- "Fantastic!" the Mom cheered. "My dream has come true!"
- "I'll shop, I'll read, I'll sleep a night through!"
- From the room above, the youngest did fret.
- "Mommy? Come quickly, I'm scared and I'm wet."
- The clone replied, "I'm coming, sweetheart."
- "Hey," the Mom smiled, "she sure knows her part."
- The clone changed the small one and hummed her a tune,
- As she bundled the child in a blanket cocoon.
- "You're the best mommy ever. I really love you."
- The clone smiled and sighed, "And I love you, too."
- The Mom frowned and said, "Sorry, Santa, no deal.
- That's my child's love she is trying to steal."
- Smiling wisely, Santa said, "To me it is clear,
- Only one loving Mother is needed here."
- The Mom kissed her child and tucked her in bed.
- "Thank you, Santa, for clearing my head.
- I sometimes forget, it won't be very long,
- When they'll be too old for my cradle and song."
- The clock on the mantle began to chime.
- Santa whispered to the clone, "It works every time.”
- With the clone by his side, Santa said, "Good night.
- Merry Christmas, dear Mom, you will be all right."
- Source: Written By: Karen Spiegler (Originally published in December 1993
issue of Manic Moms)
One of the greatest gifts God can give is our children - just as God's greatest Gift came as a child. During these crazy weeks before Christmas, as you shop and bake and clean and decorate and mail cards. . . think of this as a reminder to take a moment for extra hugs and kisses and make sure your children know how much you love them. That's what it's all about anyway, right?
Merry Christmas!

Thursday, December 21, 2006

A Tribute

It’s enough for me to handle two kids who bicker with one another, have selective hearing, run in circles (I wish I had that energy!), and whine, whine, whine.

It’s tough enough to be a parent and exercise discipline when needed. It’s not easy. Sometimes you go through the same cycle everyday. Privileges are taken away and groundings are issued.

Today I went along with my youngest to watch her and her classmates (1st grade), along with the 2nd and 3rd graders, sing Christmas carols. I volunteered to sign several Christmas carols, too.

Parents volunteered to come along and transported children to the local hospital and later to the Adult Day Care Center. Most of these parents had vans so they could fit up to six or seven children per van. I rode with another parent. The kids were so noisy in the back of the van. And since we were the first group to get to the hospital, we hung our jackets and all of a sudden it was chaos. Kids were running wild and screaming. I scolded my daughter and the others, “Shhh. This is a hospital. You cannot run around and make so much noise!” For a few minutes the children sat down and then got restless again. More children arrived. More noise and chaos. I kept giving my daughter the “evil eye” when I caught her running. She would calm down and sit down for a short time then “forget” and start up again.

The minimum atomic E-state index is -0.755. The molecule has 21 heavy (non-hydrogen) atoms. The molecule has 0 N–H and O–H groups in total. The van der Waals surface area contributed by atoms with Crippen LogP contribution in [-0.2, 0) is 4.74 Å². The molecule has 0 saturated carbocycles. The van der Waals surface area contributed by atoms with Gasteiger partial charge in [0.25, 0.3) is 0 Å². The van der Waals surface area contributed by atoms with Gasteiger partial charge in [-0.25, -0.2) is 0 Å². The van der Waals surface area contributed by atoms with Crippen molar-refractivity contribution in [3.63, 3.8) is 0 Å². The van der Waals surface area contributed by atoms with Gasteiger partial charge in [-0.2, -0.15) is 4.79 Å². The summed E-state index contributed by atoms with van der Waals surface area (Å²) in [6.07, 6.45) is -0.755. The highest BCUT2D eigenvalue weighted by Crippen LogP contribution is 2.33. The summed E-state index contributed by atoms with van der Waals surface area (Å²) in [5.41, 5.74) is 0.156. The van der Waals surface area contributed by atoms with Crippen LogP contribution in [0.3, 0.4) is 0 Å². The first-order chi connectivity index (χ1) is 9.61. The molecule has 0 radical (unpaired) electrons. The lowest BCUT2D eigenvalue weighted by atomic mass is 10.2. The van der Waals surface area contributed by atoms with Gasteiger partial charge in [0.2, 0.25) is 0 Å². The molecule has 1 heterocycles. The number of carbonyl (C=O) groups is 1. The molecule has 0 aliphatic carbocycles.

Then the teachers arrived. The children were whipped back into shape.

It takes a special person, the right person, to be a teacher. I don’t think I could deal with a roomful of 10-15 students. (All the classes are small.) I wonder how teachers handle 30 students? I don’t think I have the patience. I can admit that.

I wonder if teachers took a lot of psychology, sociology, and child management-type classes in college? I think I could use some reverse psychology moves-they only work some of the time. (Making them think the opposite is true and in typical rebellious fashion they will want to do the opposite.) Or if you threaten to do something and they still didn’t listen or do what they were supposed to do-you have to act on those threats or they will catch on that “oh, mommy says that she will not let me watch TV or ride my bike for one week, but I still didn’t listen and she didn’t ground me from the TV or bike.” Don’t bluff. You gotta say, “Okay, no bike.” Crying ensues. Pleading. Whining. “Okay, okay! I’ll do it!” Then you have to say the hard part… “Too late. Listen to me the first time around.”

The teachers’ no-nonsense manner with the kids today was really an experience for me. I am soft-spoken and self-conscious. (I am working on it. I have been in front of classrooms enough times the last two years doing presentations-it’s getting easier. The sweat-induced nervousness still hits me. Maybe that will never go away.)